- No doubt gearing up for Summer 07, Capitol and parent company EMI carry on the tradition of The Beach Boys with a new career-spanning compilation entitled The Warmth Of The Sun. It sounds great and, despite some great sounding mono mixes, is geared towards the novice. Nevertheless, it attempts to distill the core of Brian Wilson and his band of followers. You don’t need “Surfin’ USA” when you have “The Little Girl I Once Knew” (here in mono). The early years are well represented with a solid shot of Reprise era classics from Sunflower and Surf’s Up. Some may refer to that era when Brian was alienated from the ‘Boys but he’d come back strong with some classic rockers, including a great Mike Love sung track “It’s OK.” What isn’t documented here are some great unreleased tracks from the mid ‘80s and early ‘90s. Some, like Brian’s greatest song, “The Spirit Of Rock And Roll” are songs that Brian made with Gene Landy, Brian’s Machiavellian guru who, despite having sadly passed away in 2006, was there during the genesis of these, songs The Beach Boys missed out on totally. Maybe one day.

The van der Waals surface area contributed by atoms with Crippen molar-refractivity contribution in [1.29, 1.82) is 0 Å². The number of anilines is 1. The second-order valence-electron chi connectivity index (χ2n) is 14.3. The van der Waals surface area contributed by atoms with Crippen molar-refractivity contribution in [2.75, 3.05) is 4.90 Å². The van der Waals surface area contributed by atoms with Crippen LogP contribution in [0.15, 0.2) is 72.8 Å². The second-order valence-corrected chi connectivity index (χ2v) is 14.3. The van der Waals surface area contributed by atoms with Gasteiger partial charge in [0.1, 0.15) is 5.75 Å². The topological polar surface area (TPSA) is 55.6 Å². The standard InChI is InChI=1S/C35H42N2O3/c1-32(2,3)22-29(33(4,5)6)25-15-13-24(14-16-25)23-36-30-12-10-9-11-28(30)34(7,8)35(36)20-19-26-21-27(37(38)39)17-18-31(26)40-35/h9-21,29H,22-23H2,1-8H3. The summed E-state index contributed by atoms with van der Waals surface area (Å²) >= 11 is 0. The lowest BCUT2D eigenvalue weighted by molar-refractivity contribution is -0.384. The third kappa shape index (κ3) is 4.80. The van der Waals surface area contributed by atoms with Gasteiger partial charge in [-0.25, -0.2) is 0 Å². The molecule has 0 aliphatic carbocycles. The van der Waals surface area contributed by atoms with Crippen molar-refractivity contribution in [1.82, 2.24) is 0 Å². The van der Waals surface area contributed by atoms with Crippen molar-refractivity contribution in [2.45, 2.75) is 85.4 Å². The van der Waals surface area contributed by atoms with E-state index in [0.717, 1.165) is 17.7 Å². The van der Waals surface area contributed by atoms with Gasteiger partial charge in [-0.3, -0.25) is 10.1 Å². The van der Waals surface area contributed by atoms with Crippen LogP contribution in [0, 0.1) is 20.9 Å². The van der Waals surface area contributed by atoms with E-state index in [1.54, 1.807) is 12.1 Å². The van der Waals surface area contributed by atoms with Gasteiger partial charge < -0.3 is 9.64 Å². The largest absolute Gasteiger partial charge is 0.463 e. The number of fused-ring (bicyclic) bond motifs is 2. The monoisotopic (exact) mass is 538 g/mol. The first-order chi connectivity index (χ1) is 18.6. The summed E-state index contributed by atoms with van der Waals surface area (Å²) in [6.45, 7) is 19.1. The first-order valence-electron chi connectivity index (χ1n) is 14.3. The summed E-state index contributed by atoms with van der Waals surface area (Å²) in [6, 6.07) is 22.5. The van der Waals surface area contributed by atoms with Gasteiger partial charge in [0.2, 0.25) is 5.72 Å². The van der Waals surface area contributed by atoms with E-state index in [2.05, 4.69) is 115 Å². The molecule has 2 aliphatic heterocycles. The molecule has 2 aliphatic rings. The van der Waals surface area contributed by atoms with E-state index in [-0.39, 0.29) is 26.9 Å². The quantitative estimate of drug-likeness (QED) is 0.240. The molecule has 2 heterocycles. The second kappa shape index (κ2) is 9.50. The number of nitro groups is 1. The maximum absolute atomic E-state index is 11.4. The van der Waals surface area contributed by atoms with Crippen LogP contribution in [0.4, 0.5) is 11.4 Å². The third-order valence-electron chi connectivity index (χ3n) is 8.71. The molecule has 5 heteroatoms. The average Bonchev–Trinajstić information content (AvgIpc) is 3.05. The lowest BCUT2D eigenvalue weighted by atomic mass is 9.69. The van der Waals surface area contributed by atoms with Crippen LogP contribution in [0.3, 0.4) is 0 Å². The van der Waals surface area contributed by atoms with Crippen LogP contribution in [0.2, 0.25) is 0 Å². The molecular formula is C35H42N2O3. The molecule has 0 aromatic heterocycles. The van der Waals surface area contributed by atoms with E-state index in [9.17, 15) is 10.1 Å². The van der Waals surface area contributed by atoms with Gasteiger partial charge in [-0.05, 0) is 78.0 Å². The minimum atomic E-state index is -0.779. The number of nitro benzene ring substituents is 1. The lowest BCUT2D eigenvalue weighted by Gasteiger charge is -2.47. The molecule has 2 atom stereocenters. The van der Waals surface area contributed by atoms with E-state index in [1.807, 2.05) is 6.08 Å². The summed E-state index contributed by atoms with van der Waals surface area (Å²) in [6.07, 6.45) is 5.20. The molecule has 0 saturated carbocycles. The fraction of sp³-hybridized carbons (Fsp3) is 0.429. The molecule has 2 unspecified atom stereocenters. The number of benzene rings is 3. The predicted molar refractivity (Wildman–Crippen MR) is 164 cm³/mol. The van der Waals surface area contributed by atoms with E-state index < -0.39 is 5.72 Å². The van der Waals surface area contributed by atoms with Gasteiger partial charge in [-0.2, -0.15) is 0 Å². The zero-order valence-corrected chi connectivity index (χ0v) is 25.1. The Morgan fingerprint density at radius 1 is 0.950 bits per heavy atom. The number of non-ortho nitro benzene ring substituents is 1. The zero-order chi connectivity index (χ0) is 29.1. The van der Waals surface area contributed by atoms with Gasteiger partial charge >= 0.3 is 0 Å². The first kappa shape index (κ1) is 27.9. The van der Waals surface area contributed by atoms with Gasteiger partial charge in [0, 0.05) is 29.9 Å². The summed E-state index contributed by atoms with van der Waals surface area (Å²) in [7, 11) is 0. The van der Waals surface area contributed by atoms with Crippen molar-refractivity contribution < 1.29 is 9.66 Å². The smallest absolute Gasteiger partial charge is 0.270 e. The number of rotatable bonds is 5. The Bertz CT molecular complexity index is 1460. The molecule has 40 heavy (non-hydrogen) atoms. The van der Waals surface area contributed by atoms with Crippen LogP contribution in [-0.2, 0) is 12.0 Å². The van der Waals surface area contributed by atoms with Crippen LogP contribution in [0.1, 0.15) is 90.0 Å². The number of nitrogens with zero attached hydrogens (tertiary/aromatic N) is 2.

Over in the mother country, EMI have an essential 2007 reissue of the 1968 album Established 1958 by Cliff Richard And The Shadows. 1968 was kind of a watershed year for The Shadows. With the Shads having released their all instrumental masterpiece Jigsaw in 1967 and having the early ‘68 half vocal From Hank Bruce Brian And John, guitarist Hank B. Marvin and company returned to their late ‘50s roots with singer Cliff Richard for a half instrumental / half vocal long player. A valid attempt to blend the songs of the Shadows as sung by Cliff Richard with the instrumental guitar sound The Shadows are associated with, Established 1958 might have been a greater album. Despite starting off with the low key “Don’t Forget To Catch Me,” written for Cliff, the vocal cuts with Cliff aren’t quite as cool as say Hank’s classic vocal on “The Average Life Of A Daily Man,” which, only available here remains a classic late ‘60s Shadows vocal numbers. The five Shads instrumentals are uniformly excellent, with Hank’s famous U.K. twang echoing the band’s Les Paul inspired rocking sounds on Jigsaw. Reissued by EMI in England in 2007, the original 14 track Lp is represented in a stereo mix with four bonus cuts, detailed discography, new and original liner notes.